Cuts could bring tobacco funds down to $5.8 million
DENVER – The state’s tobacco prevention and cessation program could have only $5.8 million to spend next year after the Joint Budget Committee voted last week to slash another $14.6 million from the program to compensate for this year’s budget deficit.
“That leaves $5.8 million for the whole state – for the whole year,” said Laurie Blackwell, Summit Prevention Alliance tobacco prevention coordinator. “And there’s still a lot of next year’s budget that hasn’t been taken care of yet.”
In 1995, state Attorney General Gale Norton filed suit against the major tobacco companies to recover Medicaid funds spent to take care of ill and dying smokers. According to the Tobacco Control Partners of Colorado, the state and tobacco companies forged an agreement in 1998 that gives Colorado $2.6 billion over a 25-year period.
During this legislative session, the Legislature has transferred millions of dollars from the various tobacco settlement funds to fill this year’s budget shortfall, which was initially estimated at $850 million.
The 2002-03 fiscal year ends June 30. State economists have told legislators that revenues for January through March are coming in far less than projected, and more cuts will need to be made to this year’s budget. At the beginning of March, those additional cuts were estimated at $48 million; now state officials are saying they could be in the $160 million range.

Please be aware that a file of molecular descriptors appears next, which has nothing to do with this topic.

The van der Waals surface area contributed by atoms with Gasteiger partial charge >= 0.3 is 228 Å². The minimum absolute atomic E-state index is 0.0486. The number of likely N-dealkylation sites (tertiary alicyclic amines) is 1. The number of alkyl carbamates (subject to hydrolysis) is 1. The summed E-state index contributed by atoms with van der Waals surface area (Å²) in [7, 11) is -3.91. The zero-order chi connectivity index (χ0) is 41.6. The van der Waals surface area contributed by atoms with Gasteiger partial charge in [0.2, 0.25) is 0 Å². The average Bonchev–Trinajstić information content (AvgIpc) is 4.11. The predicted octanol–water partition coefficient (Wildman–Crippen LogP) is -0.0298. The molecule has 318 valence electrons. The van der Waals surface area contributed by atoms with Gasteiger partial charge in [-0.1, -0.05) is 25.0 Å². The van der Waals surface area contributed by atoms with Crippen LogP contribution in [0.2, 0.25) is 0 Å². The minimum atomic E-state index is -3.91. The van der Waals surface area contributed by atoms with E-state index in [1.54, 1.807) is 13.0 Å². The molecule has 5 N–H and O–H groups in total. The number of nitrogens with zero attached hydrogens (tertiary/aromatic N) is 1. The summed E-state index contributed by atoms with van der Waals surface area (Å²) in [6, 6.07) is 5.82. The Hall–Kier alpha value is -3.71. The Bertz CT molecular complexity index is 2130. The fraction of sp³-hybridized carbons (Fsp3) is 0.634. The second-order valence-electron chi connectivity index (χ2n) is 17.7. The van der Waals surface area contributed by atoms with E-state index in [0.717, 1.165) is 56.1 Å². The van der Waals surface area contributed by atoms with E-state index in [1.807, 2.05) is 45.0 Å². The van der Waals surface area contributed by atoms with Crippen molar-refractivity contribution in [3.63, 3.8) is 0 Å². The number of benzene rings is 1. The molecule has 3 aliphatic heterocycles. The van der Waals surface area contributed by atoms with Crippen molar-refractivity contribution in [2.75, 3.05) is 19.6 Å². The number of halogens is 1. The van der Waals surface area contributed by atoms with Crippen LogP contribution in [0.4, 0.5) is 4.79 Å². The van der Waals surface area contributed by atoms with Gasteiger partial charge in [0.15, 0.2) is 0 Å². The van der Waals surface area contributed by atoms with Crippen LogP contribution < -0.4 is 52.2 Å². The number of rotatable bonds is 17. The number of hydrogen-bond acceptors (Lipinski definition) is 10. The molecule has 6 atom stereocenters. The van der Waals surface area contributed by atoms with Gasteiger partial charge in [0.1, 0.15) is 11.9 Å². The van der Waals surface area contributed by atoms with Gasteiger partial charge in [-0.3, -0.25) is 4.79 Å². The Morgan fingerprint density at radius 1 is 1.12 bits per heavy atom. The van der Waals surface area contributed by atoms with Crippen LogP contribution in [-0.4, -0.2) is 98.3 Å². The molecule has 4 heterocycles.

That doesn’t include next fiscal year’s budget shortfall, estimated to be $869 million.
According to the Colorado Tobacco Education and Prevention Alliance, the $14.6 million the Legislature took includes $5.6 million Gov. Bill Owens withheld from this year’s budget. The remaining $9 million will come from next year’s tobacco funds.
Tobacco cessation experts say that because next year’s budget has yet to be balanced, as required under the state constitution, the remaining $5.8 million is still at risk.
Additionally, legislators are still talking about how much of the state’s future tobacco funds should be sold to balance the budget.
To date, the Legislature has transferred more than $16 million from tobacco prevention and cessation programs, with more than $7 million coming from this year’s funds and more than $9 million coming from next year’s budget.
Other cuts the Joint Budget Committee adopted last week: suspending the Child Health Plan to save $3.5 million; eliminating the Read to Achieve Program for the rest of the fiscal year to save $7.9 million; cutting $30 million from the state education fund and $70.4 million from the statutory reserve.
Jane Stebbins can be reached at (970) 668-3998 ext. 228 or firstname.lastname@example.org.
Support Local Journalism
Support Local Journalism
As a Summit Daily News reader, you make our work possible.
Now more than ever, your financial support is critical to help us keep our communities informed about the evolving coronavirus pandemic and the impact it is having on our residents and businesses. Every contribution, no matter the size, will make a difference.
Your donation will be used exclusively to support quality, local journalism.
Start a dialogue, stay on topic and be civil.
If you don't follow the rules, your comment may be deleted.
User Legend: Moderator Trusted User